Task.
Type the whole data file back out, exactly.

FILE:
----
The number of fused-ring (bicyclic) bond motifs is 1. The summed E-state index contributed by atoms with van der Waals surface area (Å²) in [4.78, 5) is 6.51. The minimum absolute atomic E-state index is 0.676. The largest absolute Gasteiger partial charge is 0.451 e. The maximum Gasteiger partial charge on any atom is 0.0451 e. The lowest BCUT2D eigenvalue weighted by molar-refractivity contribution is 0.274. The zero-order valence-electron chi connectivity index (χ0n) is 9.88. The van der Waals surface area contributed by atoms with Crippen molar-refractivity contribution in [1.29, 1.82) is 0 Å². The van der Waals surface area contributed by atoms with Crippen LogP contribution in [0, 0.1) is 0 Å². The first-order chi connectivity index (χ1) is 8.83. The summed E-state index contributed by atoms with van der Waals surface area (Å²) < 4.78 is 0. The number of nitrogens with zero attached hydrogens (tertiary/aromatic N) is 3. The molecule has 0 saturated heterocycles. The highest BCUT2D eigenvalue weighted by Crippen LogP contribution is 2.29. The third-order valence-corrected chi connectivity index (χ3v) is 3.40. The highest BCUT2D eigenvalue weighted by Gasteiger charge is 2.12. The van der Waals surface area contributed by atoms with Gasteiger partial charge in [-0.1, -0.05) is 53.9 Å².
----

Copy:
The number of fused-ring (bicyclic) bond motifs is 1. The summed E-state index contributed by atoms with van der Waals surface area (Å²) in [4.78, 5) is 6.51. The minimum absolute atomic E-state index is 0.676. The largest absolute Gasteiger partial charge is 0.451 e. The maximum Gasteiger partial charge on any atom is 0.0451 e. The lowest BCUT2D eigenvalue weighted by molar-refractivity contribution is 0.274. The zero-order valence-electron chi connectivity index (χ0n) is 9.88. The van der Waals surface area contributed by atoms with Crippen molar-refractivity contribution in [1.29, 1.82) is 0 Å². The van der Waals surface area contributed by atoms with Crippen LogP contribution in [0, 0.1) is 0 Å². The first-order chi connectivity index (χ1) is 8.83. The summed E-state index contributed by atoms with van der Waals surface area (Å²) < 4.78 is 0. The number of nitrogens with zero attached hydrogens (tertiary/aromatic N) is 3. The molecule has 0 saturated heterocycles. The highest BCUT2D eigenvalue weighted by Crippen LogP contribution is 2.29. The third-order valence-corrected chi connectivity index (χ3v) is 3.40. The highest BCUT2D eigenvalue weighted by Gasteiger charge is 2.12. The van der Waals surface area contributed by atoms with Gasteiger partial charge in [-0.1, -0.05) is 53.9 Å².